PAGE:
Trachoma, a chronic conjunctivitis caused by repeated infections with C. trachomatis, is a leading cause of blindness for poverty-stricken communities in Africa, Asia, and the Middle East. Trachoma was once widespread globally, but has vanished from the developed world. The World Health Organization has created a growing alliance, including over 23 countries now, with the hope of eliminating blinding trachoma from the rest of the world by the year 2020. Research within trachoma endemic communities has documented the short- term profound effect of a single dose of azithromycin on the community load of infection when administered on a mass treatment basis. While infection may fall by 90% or more, and in some villages to less than 1% at one year following mass treatment, clinical disease may only decline by 30% to 50% in the same time frame. Sustaining mass treatment for many years is both expensive and wasteful of resources if in fact infection in children in these communities after multiple rounds of mass treatment is absent or very low. There is an urgent need to determine the actual prevalence of infection after mass treatment on a timely basis in order to guide decisions about altering the approach to antibiotic treatment from mass coverage to targeted treatment or even cessation. Such an approach would conserve scarce resources in these resource poor environments. Thus, we propose to develop a comprehensive assay for trachoma based on nucleic acid amplification technology, using a new platform technique called Loop-mediated AMPlification (LAMP). LAMP is an isothermal technique, precluding the need for thermocyclers and can often result in an answer in under 30 minutes. Once a test is developed, it is very simple to perform and does not require DNA isolation for sample preparation (as compared to PCR). Such simplified detection facilitates interpretation by less skilled operators. The goal of this project is to fully integrate simple instrumentation with low cost, versatile chemistry to provide rapid, reliable tests for Chlamydia that are easily performed and interpreted in a point of care setting in resource poor settings. The development of a reliable, sensitive and specific "point of care" test for C. trachomatis in ocular swabs would be a major breakthrough for National Trachoma Control programs. The project is proposed by the PI in collaboration with several eminent scientists including across a broad field of research interests. The proposed research will address a fundamental, program-relevant need for a point of care test useful in developing country settings to guide monitoring. Such a test is urgently needed by program planners to be certain that resources are being allocated optimally and the public health goal of elimination of blinding trachoma can be attained. Trachoma, a chronic conjunctivitis caused by repeated infections with C. trachomatis, is a leading cause of blindness for poverty-stricken communities in Africa, Asia, and the Middle East. The development of a reliable, sensitive and specific "point of care" test for trachoma would be a major breakthrough for National Trachoma Control programs. The proposed research proposes to develop such a test and will address a fundamental, program-relevant need for a point of care test useful in developing country settings to guide monitoring of trachoma. This will ultimately help in the public health goal of elimination of blinding trachoma.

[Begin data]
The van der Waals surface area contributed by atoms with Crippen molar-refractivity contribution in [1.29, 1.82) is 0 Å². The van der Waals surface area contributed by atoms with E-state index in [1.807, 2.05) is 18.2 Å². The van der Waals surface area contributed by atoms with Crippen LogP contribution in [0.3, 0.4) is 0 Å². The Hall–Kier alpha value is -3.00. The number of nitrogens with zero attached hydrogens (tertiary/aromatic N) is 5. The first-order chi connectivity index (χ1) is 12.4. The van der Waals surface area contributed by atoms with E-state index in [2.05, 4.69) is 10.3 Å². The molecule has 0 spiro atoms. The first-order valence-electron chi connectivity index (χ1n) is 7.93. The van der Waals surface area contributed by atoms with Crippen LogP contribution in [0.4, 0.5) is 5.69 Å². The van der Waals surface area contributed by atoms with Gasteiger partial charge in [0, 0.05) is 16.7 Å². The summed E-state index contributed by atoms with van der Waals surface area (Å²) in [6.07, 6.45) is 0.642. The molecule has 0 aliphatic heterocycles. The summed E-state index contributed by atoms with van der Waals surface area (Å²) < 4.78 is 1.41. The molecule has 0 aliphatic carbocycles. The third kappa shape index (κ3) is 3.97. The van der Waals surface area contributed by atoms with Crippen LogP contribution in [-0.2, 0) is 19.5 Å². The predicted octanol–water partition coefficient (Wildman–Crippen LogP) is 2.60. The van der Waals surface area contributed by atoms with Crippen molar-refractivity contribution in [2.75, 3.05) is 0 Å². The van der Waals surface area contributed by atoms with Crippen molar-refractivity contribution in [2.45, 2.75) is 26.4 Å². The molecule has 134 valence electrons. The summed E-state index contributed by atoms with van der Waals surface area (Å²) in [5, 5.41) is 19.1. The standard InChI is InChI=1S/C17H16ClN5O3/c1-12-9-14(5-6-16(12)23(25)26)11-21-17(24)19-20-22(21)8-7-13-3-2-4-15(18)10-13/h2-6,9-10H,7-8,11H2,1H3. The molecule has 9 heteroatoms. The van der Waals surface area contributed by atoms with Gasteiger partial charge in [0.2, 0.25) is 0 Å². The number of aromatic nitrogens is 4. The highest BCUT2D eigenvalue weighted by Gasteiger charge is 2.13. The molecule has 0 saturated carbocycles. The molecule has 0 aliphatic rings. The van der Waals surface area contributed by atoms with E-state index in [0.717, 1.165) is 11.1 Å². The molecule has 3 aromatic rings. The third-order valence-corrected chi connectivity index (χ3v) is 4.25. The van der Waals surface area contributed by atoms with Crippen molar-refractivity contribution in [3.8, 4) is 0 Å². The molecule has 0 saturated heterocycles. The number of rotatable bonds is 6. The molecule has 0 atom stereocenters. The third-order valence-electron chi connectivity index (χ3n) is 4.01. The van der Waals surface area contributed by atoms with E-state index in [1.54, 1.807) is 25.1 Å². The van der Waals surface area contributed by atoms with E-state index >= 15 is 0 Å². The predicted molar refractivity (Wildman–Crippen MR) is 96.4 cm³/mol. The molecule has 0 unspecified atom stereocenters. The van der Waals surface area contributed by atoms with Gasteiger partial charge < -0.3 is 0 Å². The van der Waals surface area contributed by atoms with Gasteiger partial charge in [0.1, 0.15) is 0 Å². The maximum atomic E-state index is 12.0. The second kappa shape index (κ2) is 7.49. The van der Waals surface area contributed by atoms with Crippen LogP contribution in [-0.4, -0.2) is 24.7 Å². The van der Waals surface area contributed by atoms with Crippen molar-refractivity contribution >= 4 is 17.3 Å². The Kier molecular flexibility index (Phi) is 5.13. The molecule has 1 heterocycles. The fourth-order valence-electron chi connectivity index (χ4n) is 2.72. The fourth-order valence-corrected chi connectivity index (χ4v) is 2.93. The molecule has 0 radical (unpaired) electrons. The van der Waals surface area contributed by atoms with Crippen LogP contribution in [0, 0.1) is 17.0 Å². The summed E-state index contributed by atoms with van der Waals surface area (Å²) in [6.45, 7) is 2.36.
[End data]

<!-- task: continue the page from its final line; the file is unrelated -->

Public Health Relevance

Trachoma, a chronic conjunctivitis caused by repeated infections with C. trachomatis, is a leading cause of blindness for poverty-stricken communities in Africa, Asia, and the Middle East. The development of a reliable, sensitive and specific point of care test for trachoma would be a major breakthrough for National Trachoma Control programs. The proposed research proposes to develop such a test and will address a fundamental, program-relevant need for a point of care test useful in developing country settings to guide monitoring of trachoma. This will ultimately help in the public health goal of elimination of blinding trachoma.

Agency
National Institute of Health (NIH)
Institute
National Institute of Allergy and Infectious Diseases (NIAID)
Type
Research Project (R01)
Project #
5R01AI082614-04
Application #
8246308
Study Section
Special Emphasis Panel (ZAI1-GSM-M (J2))
Program Officer
Rogers, Elizabeth
Project Start
2009-04-15
Project End
2014-03-31
Budget Start
2012-04-01
Budget End
2013-03-31
Support Year
4
Fiscal Year
2012
Total Cost
$370,192
Indirect Cost
$82,876
Name
University of Pittsburgh
Department
Pediatrics
Type
Schools of Medicine
DUNS #
004514360
City
Pittsburgh
State
PA
Country
United States
Zip Code
15213